39. Not getting any recognition for a solid season: Justin Upton.

40. Underrated: Jose Quintana.

41. Pat Neshek is a great story, a minor league invite to spring training for the Cardinals and now an All-Star. I got into a debate on Twitter last night about All-Star relievers -- people were asking why guys like Jake McGee, Fernando Rodney, Wade Davis, Koji Uehara and others didn't make it despite great numbers. I pointed out that lots of relievers are having great seasons. It's just not that special to have 35 great innings out of the bullpen. As a point of reference, just look at some of last year's All-Star relievers: Steve Delabar, Brett Cecil, Edward Mujica, Sergio Romo, Jason Grilli, Jesse Crain. That said, if you're going to pick relievers, Neshek has been as good as any in the game so far.

42. Unique: Henderson Alvarez. He doesn't rack up strikeouts (70 in 115 innings) but that hard sinking fastball is hard to get into the air (five home runs allowed) and he's walked just 22 batters. I believe he's the real deal, which only reinforces the huge blow to the Marlins when Jose Fernandez went down.

43. Bryce Harper is 4-for-21 with nine strikeouts and two walks since coming off the DL. One Nationals fan tweeted me that he doesn't look completely healthy and has had some awkward swings. I don't the think the Nationals would have activated him if he wasn't healthy, but there's no doubt that Harper put added pressure on himself with his comments about how the Nationals' lineup should look. It's OK to say that if you're producing but not if you're striking out twice a game.

44. Remember that season of parity we were having? Things are starting to sort themselves out a bit. In fact, we suddenly have a fair share of bad teams instead of mediocre teams -- Rockies, Padres, Diamondbacks, Phillies, Rangers, Astros, Twins, maybe even the Red Sox. The Cubs will probably fade even more after Samardzija-Hammel trade. The Mets may or may not be bad instead of mediocre.

45. Which leads to: Tanking! That should be fun in the second half. Remember, it pays to finish with one of the worst 10 records.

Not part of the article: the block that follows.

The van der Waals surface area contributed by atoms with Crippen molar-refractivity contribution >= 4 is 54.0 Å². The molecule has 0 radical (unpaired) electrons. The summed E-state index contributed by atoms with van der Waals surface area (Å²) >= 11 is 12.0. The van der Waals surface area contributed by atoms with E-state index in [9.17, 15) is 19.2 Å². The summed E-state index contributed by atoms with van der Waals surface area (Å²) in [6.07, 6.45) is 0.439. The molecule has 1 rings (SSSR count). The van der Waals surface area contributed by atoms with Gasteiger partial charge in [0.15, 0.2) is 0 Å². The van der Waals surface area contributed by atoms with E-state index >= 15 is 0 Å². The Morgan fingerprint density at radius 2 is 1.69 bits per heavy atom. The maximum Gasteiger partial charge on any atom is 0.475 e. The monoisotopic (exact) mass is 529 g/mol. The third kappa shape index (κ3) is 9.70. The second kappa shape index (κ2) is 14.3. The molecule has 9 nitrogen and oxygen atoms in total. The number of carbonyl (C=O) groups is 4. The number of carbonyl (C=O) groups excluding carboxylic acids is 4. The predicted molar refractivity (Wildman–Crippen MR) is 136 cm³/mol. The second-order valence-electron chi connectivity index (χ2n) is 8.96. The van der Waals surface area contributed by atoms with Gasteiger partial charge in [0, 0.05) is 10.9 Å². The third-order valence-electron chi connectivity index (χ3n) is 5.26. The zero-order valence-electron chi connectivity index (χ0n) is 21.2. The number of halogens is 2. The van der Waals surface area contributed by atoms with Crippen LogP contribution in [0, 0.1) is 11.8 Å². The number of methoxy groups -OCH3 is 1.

46. Large person, large fastball: Dellin Betances.

47. Loving Gregory Polanco. I was admittedly a little skeptical, in part because I didn't want to fall prey to prospect hype. I've been most impressed with his approach at the plate -- 15 walks and 20 strikeouts in 25 games, nice to see after walking just 25 times in 62 games in Triple-A. If that kind of discipline continues, I like his ability to hit for a decent average and get on base. Then maybe next year comes the power.

48. Things I didn’t see coming: Jeff Locke. Now 2-1 with a 3.08 ERA in seven starts and he’s pitched seven-plus innings in five of those games.

49. Must-see TV on Friday: Jeff Samardzija versus Felix Hernandez.

50. Germany over Brazil. Argentina over the Netherlands.

We've reached the most fun part of the All-Star Game: Arguing about the final rosters.

The starters and reserves were named on Sunday and it was interesting to note the different philosophies of managers John Farrell and Mike Matheny in filling out their rosters. As expected, some worthy American League players were excluded and there were a couple surprising choices in the National League.

Some quick thoughts:

Worst American League starter: Derek Jeter, Yankees. While I actually don't have that big of an issue with Jeter starting -- there is no Troy Tulowitzki in the AL that he's keeping out of the lineup -- he's probably the worst starter we've had in a long time, hitting an empty .273 with mediocre defense and no power, worth 0.5 WAR so far. Matt Wieters was inexplicably voted in by the fans at catcher, but since he's out for the season, Salvador Perez will rightfully start in his place.

Worst National League starter: Aramis Ramirez, Brewers. Cincinnati's Todd Frazier is clearly the deserving starter at third base based on 2014 numbers while Ramirez is hitting .287 with 11 home runs. Considering Frazier, Matt Carpenter of the Cardinals and Anthony Rendon of the Nationals are better all-around players than Ramirez, his selection cost somebody an All-Star spot (Rendon is on the final player ballot).

Best ballot stuffing: Orioles and Brewers fans. Who says you need to play for the Yankees, Red Sox or Dodgers to have an edge in fan balloting? Adam Jones was never in the top three among outfielders until passing Yoenis Cespedes at the wire. He's a fine selection, however, and has come on strong after a slow April. Orioles fans also voted in Wieters and Nelson Cruz in that crowded DH slot that included Victor Martinez, Edwin Encarnacion, Brandon Moss and David Ortiz. Likewise, Carlos Gomez passed Giancarlo Stanton for the third outfield spot in the NL behind Yasiel Puig and Andrew McCutchen. Stanton clearly should be starting but Gomez is arguably one of the top three outfielders in the NL. Brewers fans, however, couldn't get Jonathan Lucroy voted in over Yadier Molina, so Lucroy will be the backup.